The main research lines that I have pursued during my scientific career have aimed at improving our understanding on the key processes that govern the functioning and persistence of wood-pastures and forests and how these processes are affected by the components of global change. I have used this knowledge to inform management strategies that aim at improving the adaptive capacity of these systems. Throughout my scientific career, I have studied several components of global change, focusing mainly on those derived from the abandonment of agricultural lands. In my Ph.D., my research focused on the consequences of the global phenomenon of shrub encroachment on the pastoral value, persistence and water relations of Mediterranean wood-pastures. The main output of my Ph.D. research work was its contribution to maintaining a cultural landscape endangered by the lack of tree regeneration.
After the completion of my Ph.D., I continued to be interested in informing management strategies in a context of global change. This led me to take a postdoctoral position in the Department of Silviculture at the University of Mendel (Czech Republic). In this competitive position, I had the opportunity to test the impact of other components of global change of major importance for terrestrial ecosystems – CO2 fertilization. I tested if the admixture of two tree species of major importance for temperate forestry can help to mitigate the impact of CO2 fertilization. On one hand, I studied the feasibility of using mixed forest of Fagus sylvatica and Picea abies, to enhance soil carbon sequestration. On the other hand, I assessed how CO2 fertilization will affect the performance of these plantations.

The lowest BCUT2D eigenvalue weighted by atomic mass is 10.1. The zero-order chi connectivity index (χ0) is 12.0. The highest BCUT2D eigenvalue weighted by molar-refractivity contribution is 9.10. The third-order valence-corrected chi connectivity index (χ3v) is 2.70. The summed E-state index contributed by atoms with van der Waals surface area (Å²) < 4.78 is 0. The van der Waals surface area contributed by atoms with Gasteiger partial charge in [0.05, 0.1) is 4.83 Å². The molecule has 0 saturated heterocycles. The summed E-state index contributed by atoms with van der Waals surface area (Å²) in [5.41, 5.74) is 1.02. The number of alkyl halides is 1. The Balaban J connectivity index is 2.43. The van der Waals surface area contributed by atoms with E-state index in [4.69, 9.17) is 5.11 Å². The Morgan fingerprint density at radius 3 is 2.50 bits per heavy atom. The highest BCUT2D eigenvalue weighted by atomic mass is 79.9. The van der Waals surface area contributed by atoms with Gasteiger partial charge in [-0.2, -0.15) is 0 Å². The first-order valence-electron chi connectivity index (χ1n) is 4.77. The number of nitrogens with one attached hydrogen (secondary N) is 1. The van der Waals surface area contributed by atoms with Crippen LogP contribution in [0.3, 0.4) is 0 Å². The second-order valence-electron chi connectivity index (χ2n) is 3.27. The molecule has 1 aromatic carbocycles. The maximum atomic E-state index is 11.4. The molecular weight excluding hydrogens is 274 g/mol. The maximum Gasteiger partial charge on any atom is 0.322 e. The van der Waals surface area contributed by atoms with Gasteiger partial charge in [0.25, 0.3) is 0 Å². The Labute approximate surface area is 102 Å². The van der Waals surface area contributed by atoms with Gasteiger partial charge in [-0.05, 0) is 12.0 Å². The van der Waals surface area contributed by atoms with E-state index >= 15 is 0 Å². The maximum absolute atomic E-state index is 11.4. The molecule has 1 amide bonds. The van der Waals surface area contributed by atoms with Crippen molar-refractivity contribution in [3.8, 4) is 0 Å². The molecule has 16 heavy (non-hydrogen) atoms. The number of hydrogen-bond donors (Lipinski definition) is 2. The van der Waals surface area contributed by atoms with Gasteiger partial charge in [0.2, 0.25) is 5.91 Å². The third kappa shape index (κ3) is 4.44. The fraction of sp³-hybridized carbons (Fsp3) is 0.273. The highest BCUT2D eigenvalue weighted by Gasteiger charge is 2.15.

During my stay in the Czech Republic, my research interests developed to understand how these principles of adaptive management could be used to address other global threats such as forest loss and subsequent restoration. This led me to take a position in the University of Pretoria (South Africa). My research activities focused on the recovery of regenerating coastal dune forest that develops after mining by applying a trait-based approach. This position, funded by the government of South Africa through a competitive call, allowed me to face the challenge of using functional traits to guide the recovery of a high diversity forest.
I have now returned to Spain with a Juan de la Cierva fellowship. In my current position, I used the knowledge acquired in my previous posts to inform management strategies aimed at reducing the impact of climate change on wood-pastures. Particularly, I have started a research line on the use of process-based models to predict the exposure to drought of wood-pastures at multiple spatial and temporal scales. In addition, I am also interested in understanding how changes in the functional composition of the herbaceous layer are key to understand the carbon balance of wood-pastures.